I recently said “no” to a new business opportunity. It was hard to turn down, given that I had already said “yes.” But somewhere between agreeing over the phone and waiting for the contract to arrive, I got a feeling.

Something was off. A little worm wiggling around my belly. Felt like I drank some expired milk in the sun.

I’d later lie, and say that it wasn’t personal. But the feeling came from one of the partners I’d be working with. I still can’t put my finger on it, but there was something. Something that made my Spidey-Sense tingle.

I thought about him and remembered a piece of advice I heard a few years ago:

“If you can’t imagine working with someone for five years, don’t work with them for one day.”

This advice has some flaws. It assumes we have 2020 foresight. I tend to be pleasantly surprised by people I work with, not disappointed. And most of us aren’t in the position to be so choosey with who wants to butter our bread.

But this bit of fortune cookie wisdom told me that I already knew the answer to my stomach’s question.

The damn hard part about decisions is that they have consequences. It’s easy to see how well a “yes” ages over time. But we don’t always have tangible evidence to judge how a “no” might have turned out. “Yes” has hindsight. “No” is just another road not taken. But I’ll tell ya…

When I say “no” for the right reasons, it almost always grows up to be a Hell yes am I glad I said no to that…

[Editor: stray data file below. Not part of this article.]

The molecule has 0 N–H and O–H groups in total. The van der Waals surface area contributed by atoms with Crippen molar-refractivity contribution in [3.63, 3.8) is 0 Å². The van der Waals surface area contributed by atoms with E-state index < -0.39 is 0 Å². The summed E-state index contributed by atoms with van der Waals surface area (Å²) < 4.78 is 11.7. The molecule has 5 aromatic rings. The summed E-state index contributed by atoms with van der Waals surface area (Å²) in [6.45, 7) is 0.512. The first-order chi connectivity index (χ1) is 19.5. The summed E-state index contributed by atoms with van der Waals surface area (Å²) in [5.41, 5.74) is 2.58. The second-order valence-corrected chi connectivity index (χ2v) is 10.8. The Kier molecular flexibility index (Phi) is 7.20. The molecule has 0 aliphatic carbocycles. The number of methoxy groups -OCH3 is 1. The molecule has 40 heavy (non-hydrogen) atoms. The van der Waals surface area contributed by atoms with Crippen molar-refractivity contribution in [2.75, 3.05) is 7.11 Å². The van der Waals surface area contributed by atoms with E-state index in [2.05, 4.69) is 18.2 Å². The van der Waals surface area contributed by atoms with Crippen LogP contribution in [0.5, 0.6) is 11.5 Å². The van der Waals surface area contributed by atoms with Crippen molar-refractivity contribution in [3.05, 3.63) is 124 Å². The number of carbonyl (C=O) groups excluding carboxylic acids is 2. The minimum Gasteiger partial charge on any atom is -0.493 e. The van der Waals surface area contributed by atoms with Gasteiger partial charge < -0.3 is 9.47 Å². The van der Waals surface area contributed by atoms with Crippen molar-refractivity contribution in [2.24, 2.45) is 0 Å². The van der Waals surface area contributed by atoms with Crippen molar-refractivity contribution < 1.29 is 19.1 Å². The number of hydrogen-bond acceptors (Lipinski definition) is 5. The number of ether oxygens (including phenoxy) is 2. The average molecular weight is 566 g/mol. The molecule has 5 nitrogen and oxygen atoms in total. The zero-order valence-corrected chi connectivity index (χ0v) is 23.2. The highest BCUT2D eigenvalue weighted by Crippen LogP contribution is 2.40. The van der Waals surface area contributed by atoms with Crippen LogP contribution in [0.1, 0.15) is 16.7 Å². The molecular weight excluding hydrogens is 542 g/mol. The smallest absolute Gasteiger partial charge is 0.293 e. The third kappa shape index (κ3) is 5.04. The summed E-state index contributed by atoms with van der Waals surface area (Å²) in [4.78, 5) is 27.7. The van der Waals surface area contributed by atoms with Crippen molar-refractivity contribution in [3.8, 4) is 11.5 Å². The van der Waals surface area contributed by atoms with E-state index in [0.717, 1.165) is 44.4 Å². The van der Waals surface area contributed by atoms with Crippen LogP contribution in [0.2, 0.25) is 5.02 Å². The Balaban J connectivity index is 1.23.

The best reason to say no isn’t a reason at all. It’s a feeling. A hunch. We invent reasons and excuses so we can politely decline. I’m sorry but I got my fingers stuck in a bowling ball and can no longer use a computer. But we’re just trying to justify that feeling in our gut. That worm at the bottom of the milk carton.

When we’re starting out, it’s best to say “yes” to almost everything. Yes is how you calibrate instincts and skill. Yes now means you might be in the position to say No later. No to something you really don’t want to do.

Here’s a great visual representation of this by Jack Butcher of Visualize Value:

1) Say yes to everything:

Figure out what you’re good at:

Say No to almost everything:

I think the key here is the word “almost” and not everything. The Power of No is that it leaves a nice sliver of space to be pleasantly surprised by something new—or to get your face ripped off by a bad choice you won’t make again.

Still, saying, “no” can is one of the hardest things an ambitious person can learn. There’s the urge to people-please. The lack of clarity around our priorities. Personally, my Achilles Heel around saying “no” is scarcity.

I live in the fear that if I say “no” now, it will be the last time anyone ever asks me to dance. That it’ll be the day the dream done died. The fat lady and her singing. The bloody gutter ball.

I get over this fear rather quickly, however, because I’ve created a trail of hindsight. I’ve said “no” before, and yet, them suitors still come-a-callin’. I’ve had enough practice to remember that saying “no” to one thing is actually saying “yes” to something else I haven’t heard about yet.

And isn’t that really what this is all about? Using No to make space for Yes. It’s having the space to say Hell Yes to the right things that can make a well out-thought “no” age like fine wine.

Maybe it’s saying “no” to something new you could do. Maybe it’s saying “no more” to something you’ve been doing. Whatever it is, I hope you give yourself a chance to use the Power of No this year.

It’s been a month since I said “thanks, but no thanks,” to that project, and every day that goes by, my stomach feels better and better.